An associate pinged me with this question the other day and I really had no idea. My first thought was that they didn’t expire, since I didn’t actually receive a certificate after becoming certified; instead, just an email reporting that I passed the exam, my score, and the instructor’s congratulations. Nothing about when to retake the exam or when my certification expires.

My first thought of who to ask about this was the Sitecore community on Slack. At first I received my mixed answers, but someone provided an accurate answer: every 3 years. This seemed kind of vague for me, so I decided to get an official answer. I ended up emailing back my instructor (after almost 3 years!) and asking about when it expires, and I got an even better answer:

Certification expiration dates are the same as the Mainstream Support End Date for the corresponding Sitecore version per Sitecore Product Support Lifecycle policy. You can find the mainstream support end date for every version of Sitecore here:  https://kb.sitecore.net/articles/641167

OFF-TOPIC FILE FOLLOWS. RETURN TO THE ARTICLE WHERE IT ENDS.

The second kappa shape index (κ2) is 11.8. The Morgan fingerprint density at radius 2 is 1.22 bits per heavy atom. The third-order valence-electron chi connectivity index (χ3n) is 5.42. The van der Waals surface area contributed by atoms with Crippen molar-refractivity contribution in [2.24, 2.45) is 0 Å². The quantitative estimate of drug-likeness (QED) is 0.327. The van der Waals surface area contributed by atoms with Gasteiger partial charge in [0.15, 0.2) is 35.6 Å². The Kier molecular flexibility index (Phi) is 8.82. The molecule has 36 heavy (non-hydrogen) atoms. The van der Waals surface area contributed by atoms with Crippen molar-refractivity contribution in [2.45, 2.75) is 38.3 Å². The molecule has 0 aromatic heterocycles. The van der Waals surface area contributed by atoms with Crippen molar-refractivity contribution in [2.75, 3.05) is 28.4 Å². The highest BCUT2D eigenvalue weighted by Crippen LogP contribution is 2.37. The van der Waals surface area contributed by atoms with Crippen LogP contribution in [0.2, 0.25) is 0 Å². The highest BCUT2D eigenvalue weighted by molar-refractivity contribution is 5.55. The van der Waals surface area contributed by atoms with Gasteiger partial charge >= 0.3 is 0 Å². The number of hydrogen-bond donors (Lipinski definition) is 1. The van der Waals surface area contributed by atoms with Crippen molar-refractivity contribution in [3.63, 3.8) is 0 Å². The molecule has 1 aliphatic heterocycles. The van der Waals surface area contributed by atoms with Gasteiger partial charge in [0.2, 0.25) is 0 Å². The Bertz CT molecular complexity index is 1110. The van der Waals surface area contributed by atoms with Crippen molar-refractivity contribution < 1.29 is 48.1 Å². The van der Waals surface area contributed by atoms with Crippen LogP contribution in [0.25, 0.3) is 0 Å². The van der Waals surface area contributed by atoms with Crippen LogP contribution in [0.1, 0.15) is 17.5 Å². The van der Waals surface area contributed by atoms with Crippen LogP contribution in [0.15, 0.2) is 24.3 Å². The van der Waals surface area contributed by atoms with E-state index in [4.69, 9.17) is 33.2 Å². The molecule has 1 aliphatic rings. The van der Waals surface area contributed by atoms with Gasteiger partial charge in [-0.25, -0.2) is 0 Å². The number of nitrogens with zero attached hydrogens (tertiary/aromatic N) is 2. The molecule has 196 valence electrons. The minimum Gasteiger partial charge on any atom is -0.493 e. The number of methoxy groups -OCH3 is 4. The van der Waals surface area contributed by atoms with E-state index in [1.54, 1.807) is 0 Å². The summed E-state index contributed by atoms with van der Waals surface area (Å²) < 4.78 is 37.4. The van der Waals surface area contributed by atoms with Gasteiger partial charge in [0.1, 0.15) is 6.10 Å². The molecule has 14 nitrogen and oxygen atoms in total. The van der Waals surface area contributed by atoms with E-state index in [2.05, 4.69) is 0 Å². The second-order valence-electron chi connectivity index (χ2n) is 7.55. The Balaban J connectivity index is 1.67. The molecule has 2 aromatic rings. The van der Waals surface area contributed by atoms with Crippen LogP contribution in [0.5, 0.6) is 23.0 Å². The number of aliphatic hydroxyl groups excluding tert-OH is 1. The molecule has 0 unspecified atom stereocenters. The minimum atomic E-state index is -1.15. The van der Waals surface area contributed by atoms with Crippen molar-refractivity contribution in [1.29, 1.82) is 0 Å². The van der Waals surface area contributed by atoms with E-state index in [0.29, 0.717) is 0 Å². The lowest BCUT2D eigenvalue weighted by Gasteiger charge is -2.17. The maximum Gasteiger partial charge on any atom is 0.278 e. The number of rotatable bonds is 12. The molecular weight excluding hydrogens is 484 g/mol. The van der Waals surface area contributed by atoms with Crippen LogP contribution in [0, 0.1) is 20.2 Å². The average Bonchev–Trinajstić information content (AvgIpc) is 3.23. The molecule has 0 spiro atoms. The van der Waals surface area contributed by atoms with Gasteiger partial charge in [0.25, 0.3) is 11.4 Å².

By checking the version of Sitecore I was trained on and its mainstream support end date, I was able to officially determine when my certification expires. However, you should make a point to get re-certified regularly as new versions of Sitecore come out with major changes. Hope this helps some of you out there!

 

 

The Coveo Analytics are not enabled for this Search Interface

Last week I started working with Coveo Hive. There are a few strange things I ran into or wasn’t sure how to resolve. I’ll be writing a series of blog posts on these things as I continue to work on my very first Coveo Hive project.


I set up a Coveo Hive search page using the basic layout provided with Coveo for Sitecore. Opening the page in the Experience Editor, I immediately noticed an error in red:

The Coveo Analytics are not enabled for this Search Interface. Insert a Coveo Analytics component to record Coveo Usage Analytics data.